Last August, we got a jump start on planning our upcoming spring break trip. The first thing we booked was our return flight from Albuquerque to Chicago using air miles. Unfortunately in the months since August, the airline changed its flight schedule, making us take off three hours earlier than planned. This would have reduced our final day of vacation into to a “wake up and head to the airport” day. We tried to have our flight rebooked to Sunday, but that was not an option when paying with reward miles so we came up with an alternative plan … Amtrak.
We’ve always been interested in Amtrak service, but the timing and price has never worked out. Since we have an extra day to spare, we’ve booked tickets on the Saturday overnight Southwest Chief train from Santa Fe (Lamy Station) to Chicago Union Station, arriving on Sunday afternoon. This will give us another adventure to look forward to, rather than simply returning home quickly by air. A big part of the appeal is that the route follows the historic Atchison, Topeka & Santa Fe tracks that made large areas of the southwest accessible in the second half of the 19th century. The line was extended piece by piece until it eventually connected Chicago and Los Angeles. The route is loaded with history. Vintage stations still stand by the tracks in many towns, and the Santa Fe Super Chief of the 1930s is remembered fondly for elegant and luxurious travel.
The Fred Harvey Company is strongly associated with the Chief as well. It was a pioneer in the hospitality industry, operating cafes and hotels along the route for the increasing numbers of rail riders. They practically invented the chain restaurant with their Harvey House line of dining establishments and the company played a big part of the tourism boom at the Grand Canyon. Historic hotels like El Tovar at the Grand Canyon and La Fonda in Santa Fe, New Mexico still serve guests in grand Fred Harvey style. The book “Appetite for America” is a great read describing this time period, while the 1946 film “The Harvey Girls” offers a fun but inaccurate musical representation starring Judy Garland.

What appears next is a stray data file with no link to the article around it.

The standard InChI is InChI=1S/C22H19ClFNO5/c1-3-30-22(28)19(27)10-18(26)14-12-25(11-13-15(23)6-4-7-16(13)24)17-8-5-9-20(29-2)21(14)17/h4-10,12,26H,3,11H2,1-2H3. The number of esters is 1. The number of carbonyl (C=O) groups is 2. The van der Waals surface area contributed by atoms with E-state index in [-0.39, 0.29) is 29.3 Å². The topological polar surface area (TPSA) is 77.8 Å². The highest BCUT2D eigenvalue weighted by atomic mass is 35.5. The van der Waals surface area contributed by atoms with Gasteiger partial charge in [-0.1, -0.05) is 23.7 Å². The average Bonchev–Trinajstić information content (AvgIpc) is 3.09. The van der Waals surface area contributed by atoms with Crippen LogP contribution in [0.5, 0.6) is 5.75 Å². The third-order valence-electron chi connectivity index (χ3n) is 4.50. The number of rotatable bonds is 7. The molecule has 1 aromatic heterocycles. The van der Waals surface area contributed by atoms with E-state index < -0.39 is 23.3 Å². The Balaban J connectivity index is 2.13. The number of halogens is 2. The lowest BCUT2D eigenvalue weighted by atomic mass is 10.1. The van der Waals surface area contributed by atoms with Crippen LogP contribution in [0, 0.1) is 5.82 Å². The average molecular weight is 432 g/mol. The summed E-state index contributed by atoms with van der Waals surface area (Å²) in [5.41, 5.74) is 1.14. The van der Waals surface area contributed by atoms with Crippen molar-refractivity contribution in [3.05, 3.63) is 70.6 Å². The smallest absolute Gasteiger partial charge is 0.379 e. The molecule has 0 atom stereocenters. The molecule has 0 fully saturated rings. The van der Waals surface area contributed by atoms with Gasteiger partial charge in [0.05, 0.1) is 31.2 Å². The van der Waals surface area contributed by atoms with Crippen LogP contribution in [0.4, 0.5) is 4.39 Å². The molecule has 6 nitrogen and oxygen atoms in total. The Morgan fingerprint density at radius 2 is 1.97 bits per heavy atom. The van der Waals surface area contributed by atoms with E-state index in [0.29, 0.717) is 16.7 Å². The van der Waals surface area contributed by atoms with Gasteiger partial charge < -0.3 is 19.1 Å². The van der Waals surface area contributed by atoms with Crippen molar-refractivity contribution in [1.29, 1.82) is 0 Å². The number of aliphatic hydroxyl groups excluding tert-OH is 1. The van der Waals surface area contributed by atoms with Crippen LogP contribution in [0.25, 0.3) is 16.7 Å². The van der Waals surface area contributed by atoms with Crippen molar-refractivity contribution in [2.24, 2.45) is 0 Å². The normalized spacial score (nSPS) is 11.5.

We booked a private “roomette” on board one of the first-class Superliner sleeper cars, which will provide us with two facing seats, a giant picture window and turn-down service that converts the cabin into bunked sleeping quarters at night. All meals are included with the cost of a roomette, and we’ll be able to reserve at our choice of three seating times in the dining car. We’ll definitely be making use of the observation and cafe/bar cars as well. Over the course of our 1,265 mile journey we’ll climb to more than 7,800 feet in elevation over Raton Pass at the New Mexico/Colorado state line and cross both the Missouri and Mississippi Rivers – there will be plenty to see.
We’re looking forward to our first Amtrak experience!